On the other hand, significant slack could be picked up in the euro-zone, he says. "Structural change due to the euro, along with tax reform in Germany, have raised the sustainable level of M&A in Europe for the long-term," Moszkowski says. Woker adds, "European capital markets are essentially where the U.S. was in the late 1990s." He says Morgan Stanley is the U.S. firm best positioned to benefit from increased European M&A activity, because it has the strongest presence there.

The entire group will also benefit from a rising stock market. "As valuations rise, investment banking fees rise too, because fees are based on the value of a deal," Moszkowski says. In a virtuous circle—which, of course, turns vicious in reverse—a recovering stock market also benefits the retail and institutional brokerage sides of the big investment banks. Trading volumes typically climb with the market, generating commission revenue; and income from fee-based accounts rises, too, as client portfolios grow in value.

Thus, a bet on the big investment banks essentially amounts to a bet on the capital markets. For clients ready to believe that the market has a good chance for a healthy rebound in 2002—and remember, the market hasn’t fallen three years in a row since the 1930s—the sector is worthy of consideration.

"The group has enjoyed a significant run since September 20, and it’s generally ahead of September 10 levels," Moszkowski says. "But based on historical valuations, there’s still meaningful upside as the cycle plays out. Performance will depend on the equity market and the extent to which it continues to discount economic recovery."

Sanford C. Bernstein analyst Brad Hintz concurs. "While many questions remain about the vigor of this recovery, an end to the recession appears to be near at hand. What does this mean to the securities industry? If we look at history as a guide, a recovering economy promotes capital markets activity such as IPO and M&A activity—the highest margin businesses in the securities industry. This presents a case for the cyclical rebound in the securities firms—starting first with the institutional firms such as Goldman Sachs and then carrying over to the retail firms." His top picks in the sector are Goldman and Lehman.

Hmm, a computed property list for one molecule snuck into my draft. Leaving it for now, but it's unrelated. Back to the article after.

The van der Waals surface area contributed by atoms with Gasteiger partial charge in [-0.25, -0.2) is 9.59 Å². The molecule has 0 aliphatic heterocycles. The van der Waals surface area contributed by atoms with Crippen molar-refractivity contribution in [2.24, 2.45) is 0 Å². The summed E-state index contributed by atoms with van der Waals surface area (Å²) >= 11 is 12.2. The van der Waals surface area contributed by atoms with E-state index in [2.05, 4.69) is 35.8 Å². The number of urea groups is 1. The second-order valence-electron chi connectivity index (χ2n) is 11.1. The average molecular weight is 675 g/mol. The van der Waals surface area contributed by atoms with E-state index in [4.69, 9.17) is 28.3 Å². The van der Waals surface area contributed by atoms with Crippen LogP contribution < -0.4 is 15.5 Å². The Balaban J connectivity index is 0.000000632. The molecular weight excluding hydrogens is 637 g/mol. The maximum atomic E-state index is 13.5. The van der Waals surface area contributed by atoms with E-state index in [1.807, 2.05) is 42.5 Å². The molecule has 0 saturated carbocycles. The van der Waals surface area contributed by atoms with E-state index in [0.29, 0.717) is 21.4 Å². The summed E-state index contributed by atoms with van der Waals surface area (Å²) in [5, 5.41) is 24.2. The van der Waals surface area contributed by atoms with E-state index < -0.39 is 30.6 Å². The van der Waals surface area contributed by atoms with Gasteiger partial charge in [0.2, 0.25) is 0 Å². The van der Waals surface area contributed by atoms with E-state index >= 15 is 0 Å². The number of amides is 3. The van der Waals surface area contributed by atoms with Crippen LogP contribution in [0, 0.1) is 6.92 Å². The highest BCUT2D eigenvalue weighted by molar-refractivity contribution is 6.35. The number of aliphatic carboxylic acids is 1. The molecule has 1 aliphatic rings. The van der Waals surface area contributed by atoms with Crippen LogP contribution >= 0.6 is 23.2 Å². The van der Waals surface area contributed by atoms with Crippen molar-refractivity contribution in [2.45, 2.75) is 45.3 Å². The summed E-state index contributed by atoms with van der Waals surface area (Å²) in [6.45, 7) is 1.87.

Alyssa Rieder, who lead-manages the Franklin Blue Chip fund, adds a cautionary note. "There’s still upside left in these stocks in terms of the whole cycle, but does that mean they can’t fall 20 or 30 percent in the near-term if the stock market doesn’t take off? No." She calls them "high-beta" stocks, adding that buying them now makes sense only if your clients "are ready to hold them for at least a year." As if on cue, the group sold off with the rest of the market in mid-February, when fallout from the Enron scandal spooked investors.

Rieder’s favorite in the group is Merrill, because, "Its retail brokerage arm is a much larger, stronger part of its business than the rest of the group." Therefore, "its beta is a little lower than the rest of the group," she says.

Woker of Morningstar likes Lehman best. "Management has really managed to carve out a niche for itself in the mid-sized deal area," he says. Woker adds that the firm’s strength in the fixed-income market acts a buffer when the equity market slides.